PHOENIX, Ariz. - More than 2,100 securitization market participants gathered last week at the Arizona Biltmore for IMN/Fabozzi's Seventh Annual ABS West event.

This week's follow-up from Strategic Research Institute is expected to carry forward the positive tone and hearty handshaking seen at IMN, although most anticipate SRI to be a bit tamer, smaller and more intimate. To be sure, it would be difficult to top what is essentially the first-ever securitization rock concert (i.e., Blues Traveler, the two-to-three hit wonder, which played exclusively for IMN'ers, courtesy of sub-bond market-maker United Capital Markets).

In more sober moments (literally), as expected, the post-Sept. 11 landscape and the market's proven strength and resiliency was a major theme here, though the potential impacts of the Enron Corp. fallout on structured finance has proven to be a potentially serious issue for the market (see story lower left).

Enron aside, as conference organizer Scott Brody said, "People were looking to get together and re-affirm previous relationships, which has been so needed since the events of Sept. 11."

Brody added that ABS West is the largest U.S. securitization conference to date.

Interestingly, this year was the first in many that Brian Clarkson, head of structured finance ratings at Moody's Investors Service, did not moderate the opening ceremonies. Noel Kirnon, also top brass in the ABS group at Moody's, filled in for Clarkson, and opened the panel with a life-size photo, supposedly of Clarkson, hanging off the side of a famous mountain, which he is currently climbing.

For most of the morning, globalization was the buzzword, as the European market grew well over 50% in size last year, and is expected to show continued growth going forward. According to one panelist, Europe now makes up roughly 20% of the global securitization volume.

Philip Weingord, head of domestic ABS at Deutsche Banc, said that the European markets are flourishing because of a more conducive regulatory environment for securitization. Interestingly, each country's need to securitize its own exposures - causing a rapid adjustment of laws - generally spawns these changes.

Innovative whole company securitization-like deals - especially from utilities and hospitals in Europe -are expected to stay in vogue overseas, where the creditor-friendly environment makes it easier for those deals to come together.

As for Latin America, the shutdown in the Argentine market will likely propel more structured deals out of the other LatAm markets, said Moody's Kirnon. He particularly expects that the Mexican and Brazilian markets will continue to grow.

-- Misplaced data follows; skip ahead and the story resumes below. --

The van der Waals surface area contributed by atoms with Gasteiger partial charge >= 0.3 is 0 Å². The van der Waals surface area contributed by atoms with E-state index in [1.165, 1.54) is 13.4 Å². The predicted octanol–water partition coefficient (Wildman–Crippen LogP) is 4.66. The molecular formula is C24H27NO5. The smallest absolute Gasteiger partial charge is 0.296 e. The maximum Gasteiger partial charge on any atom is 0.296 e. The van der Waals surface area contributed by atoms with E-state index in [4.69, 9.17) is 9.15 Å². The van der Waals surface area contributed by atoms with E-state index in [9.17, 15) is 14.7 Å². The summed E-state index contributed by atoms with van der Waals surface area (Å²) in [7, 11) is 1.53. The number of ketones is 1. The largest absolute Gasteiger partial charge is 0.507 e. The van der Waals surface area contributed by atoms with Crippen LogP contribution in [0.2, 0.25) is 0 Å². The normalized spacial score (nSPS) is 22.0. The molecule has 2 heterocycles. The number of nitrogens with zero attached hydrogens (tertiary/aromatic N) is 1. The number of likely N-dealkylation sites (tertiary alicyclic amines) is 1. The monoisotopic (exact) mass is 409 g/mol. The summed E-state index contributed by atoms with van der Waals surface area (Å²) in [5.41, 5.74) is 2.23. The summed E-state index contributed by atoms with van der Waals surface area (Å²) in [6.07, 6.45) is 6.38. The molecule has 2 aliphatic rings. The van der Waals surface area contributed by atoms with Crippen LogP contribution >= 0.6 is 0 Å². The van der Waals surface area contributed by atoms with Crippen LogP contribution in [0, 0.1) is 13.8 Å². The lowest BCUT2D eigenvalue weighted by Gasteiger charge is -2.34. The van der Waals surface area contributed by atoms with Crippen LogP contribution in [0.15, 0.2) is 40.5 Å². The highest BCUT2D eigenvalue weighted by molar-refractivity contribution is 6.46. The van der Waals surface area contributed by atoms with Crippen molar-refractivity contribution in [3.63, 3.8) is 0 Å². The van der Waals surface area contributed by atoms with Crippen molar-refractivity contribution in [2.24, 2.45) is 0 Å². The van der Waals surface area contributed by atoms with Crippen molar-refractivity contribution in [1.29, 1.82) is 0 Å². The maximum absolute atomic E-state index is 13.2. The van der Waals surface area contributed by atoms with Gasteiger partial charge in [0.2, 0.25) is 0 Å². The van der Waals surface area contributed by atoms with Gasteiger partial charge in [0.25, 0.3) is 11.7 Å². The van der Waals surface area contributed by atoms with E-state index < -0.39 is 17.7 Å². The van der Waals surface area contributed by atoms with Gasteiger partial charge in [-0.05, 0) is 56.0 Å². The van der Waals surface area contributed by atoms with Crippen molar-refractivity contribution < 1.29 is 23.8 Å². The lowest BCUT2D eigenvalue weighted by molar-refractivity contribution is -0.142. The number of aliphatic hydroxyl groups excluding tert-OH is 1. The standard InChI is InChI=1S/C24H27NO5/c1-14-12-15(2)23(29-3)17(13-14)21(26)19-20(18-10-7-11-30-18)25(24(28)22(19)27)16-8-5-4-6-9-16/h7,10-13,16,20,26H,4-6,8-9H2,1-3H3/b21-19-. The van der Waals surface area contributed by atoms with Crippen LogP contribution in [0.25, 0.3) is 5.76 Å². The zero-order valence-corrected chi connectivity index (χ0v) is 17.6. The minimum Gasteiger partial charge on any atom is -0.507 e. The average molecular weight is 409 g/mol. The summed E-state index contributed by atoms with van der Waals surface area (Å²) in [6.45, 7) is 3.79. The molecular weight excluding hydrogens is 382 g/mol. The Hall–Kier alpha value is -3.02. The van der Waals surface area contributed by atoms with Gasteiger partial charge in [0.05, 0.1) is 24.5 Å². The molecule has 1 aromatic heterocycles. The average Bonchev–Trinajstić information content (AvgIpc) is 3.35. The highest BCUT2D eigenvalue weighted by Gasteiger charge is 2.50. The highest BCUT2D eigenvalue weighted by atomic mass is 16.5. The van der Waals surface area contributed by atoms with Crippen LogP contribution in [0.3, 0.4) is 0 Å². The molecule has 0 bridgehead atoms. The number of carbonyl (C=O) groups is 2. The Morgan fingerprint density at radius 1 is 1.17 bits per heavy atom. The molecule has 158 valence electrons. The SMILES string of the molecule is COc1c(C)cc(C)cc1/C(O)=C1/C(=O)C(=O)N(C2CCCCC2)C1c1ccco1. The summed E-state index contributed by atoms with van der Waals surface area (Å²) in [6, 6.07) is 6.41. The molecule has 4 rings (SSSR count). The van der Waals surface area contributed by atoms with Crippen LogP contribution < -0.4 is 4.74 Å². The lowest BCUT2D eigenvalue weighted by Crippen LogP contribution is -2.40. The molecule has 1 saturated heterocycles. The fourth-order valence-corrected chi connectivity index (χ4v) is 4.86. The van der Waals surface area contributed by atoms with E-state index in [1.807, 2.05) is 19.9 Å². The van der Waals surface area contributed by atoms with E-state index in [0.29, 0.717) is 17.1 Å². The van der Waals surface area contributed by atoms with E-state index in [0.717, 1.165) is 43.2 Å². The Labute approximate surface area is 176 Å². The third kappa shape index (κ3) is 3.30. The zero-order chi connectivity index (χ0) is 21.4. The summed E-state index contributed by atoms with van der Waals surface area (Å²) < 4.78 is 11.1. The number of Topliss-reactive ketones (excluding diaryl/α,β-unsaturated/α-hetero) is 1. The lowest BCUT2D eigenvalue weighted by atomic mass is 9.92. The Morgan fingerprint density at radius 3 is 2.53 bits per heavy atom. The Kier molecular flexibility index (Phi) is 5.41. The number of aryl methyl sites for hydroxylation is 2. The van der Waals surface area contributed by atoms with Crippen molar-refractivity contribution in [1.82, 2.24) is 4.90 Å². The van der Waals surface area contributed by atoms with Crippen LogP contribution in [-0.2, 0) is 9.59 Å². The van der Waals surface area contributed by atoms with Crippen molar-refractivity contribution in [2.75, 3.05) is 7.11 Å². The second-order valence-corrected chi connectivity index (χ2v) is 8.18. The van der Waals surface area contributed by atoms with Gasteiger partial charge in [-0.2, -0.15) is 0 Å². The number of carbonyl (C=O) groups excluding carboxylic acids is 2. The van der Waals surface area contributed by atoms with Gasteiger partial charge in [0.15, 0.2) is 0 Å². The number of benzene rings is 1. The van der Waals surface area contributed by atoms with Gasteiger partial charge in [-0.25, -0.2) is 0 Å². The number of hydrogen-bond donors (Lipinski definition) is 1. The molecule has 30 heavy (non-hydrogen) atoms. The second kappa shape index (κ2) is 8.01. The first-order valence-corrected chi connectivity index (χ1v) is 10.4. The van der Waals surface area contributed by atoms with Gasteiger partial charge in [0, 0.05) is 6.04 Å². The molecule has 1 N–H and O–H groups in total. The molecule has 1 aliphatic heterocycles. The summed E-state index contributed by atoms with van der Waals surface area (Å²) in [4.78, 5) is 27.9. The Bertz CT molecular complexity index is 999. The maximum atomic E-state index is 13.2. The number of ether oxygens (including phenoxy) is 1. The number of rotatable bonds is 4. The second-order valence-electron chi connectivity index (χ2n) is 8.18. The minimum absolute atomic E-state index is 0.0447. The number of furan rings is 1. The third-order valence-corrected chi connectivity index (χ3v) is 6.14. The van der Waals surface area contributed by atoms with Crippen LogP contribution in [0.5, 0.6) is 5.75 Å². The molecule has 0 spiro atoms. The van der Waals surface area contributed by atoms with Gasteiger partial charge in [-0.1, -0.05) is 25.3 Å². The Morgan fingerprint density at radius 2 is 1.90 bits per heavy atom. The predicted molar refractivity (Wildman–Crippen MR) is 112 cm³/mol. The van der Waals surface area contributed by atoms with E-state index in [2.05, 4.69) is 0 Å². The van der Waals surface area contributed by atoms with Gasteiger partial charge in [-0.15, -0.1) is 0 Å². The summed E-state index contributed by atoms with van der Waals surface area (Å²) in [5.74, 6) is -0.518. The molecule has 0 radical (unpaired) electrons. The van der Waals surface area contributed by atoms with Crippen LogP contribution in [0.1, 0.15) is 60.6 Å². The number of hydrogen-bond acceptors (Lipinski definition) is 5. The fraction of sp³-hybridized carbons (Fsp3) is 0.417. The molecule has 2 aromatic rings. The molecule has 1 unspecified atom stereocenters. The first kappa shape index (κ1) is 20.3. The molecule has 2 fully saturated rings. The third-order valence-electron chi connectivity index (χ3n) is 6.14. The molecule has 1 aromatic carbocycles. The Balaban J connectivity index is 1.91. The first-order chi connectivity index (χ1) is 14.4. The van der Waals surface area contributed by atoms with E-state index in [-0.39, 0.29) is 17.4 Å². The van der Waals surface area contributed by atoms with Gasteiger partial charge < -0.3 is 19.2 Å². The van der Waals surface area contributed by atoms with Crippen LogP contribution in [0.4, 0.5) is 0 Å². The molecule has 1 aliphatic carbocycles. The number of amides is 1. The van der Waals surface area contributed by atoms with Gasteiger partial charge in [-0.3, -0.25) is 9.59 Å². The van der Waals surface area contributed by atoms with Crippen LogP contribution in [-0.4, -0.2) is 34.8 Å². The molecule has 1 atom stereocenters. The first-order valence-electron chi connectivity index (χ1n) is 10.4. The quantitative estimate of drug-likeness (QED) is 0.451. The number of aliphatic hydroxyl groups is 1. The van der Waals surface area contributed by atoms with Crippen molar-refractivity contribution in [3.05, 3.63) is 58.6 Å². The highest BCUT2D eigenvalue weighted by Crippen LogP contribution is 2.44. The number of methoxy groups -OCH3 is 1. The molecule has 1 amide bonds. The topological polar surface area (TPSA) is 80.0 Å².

Consumer credit and the economic outlook were, of course, staple discussions at the generalist panels.

Although corporations have spent the last year or more restructuring their balance sheets, the consumer has yet to de-lever, noted Craig Platt of Keybank.

Refinancings, home sales and other consumer spending activities have worked to increase the debt load on the consumer, partly attributable to the lowered interest rates

Platt also raised a new question: will prime collateral start to feel the impact of the downturn? (see story p. 12)

"I'm not bullish on the economy, but bullish on the ABS side," said Joe Donovan, head of ABS at Credit Suisse First Boston. Donovan firmly argues safety in structure, a view that is increasingly catching on, as the ABS market benefited substantially over the past year from investors moving out of corporates.

All in all, ABS continues to fare well, and some pros like Donovan see more room for spread tightening, especially in some of the riskier sectors, like home equity.

Merrill Lynch's Ted Breck mentioned that the issuers who have benefited the most are the ones who have maintained a presence throughout the years, with regular issuance even if it was not the all-in lowest cost of funding.

Going forward, other issuers may securitize just to prove they can, establishing an investor base (see ASR 1/21/02 p.6).

Surely one of the market's proudest moments followed shortly after Sept. 11, when benchmark names such as Ford, GMAC, and MBNA, were able to re-establish liquidity.

"I think it was absolutely remarkable - the courtesy, the team work, and the participation," said Vernon Wright, vice chairman and CFO of MBNA American Bank.

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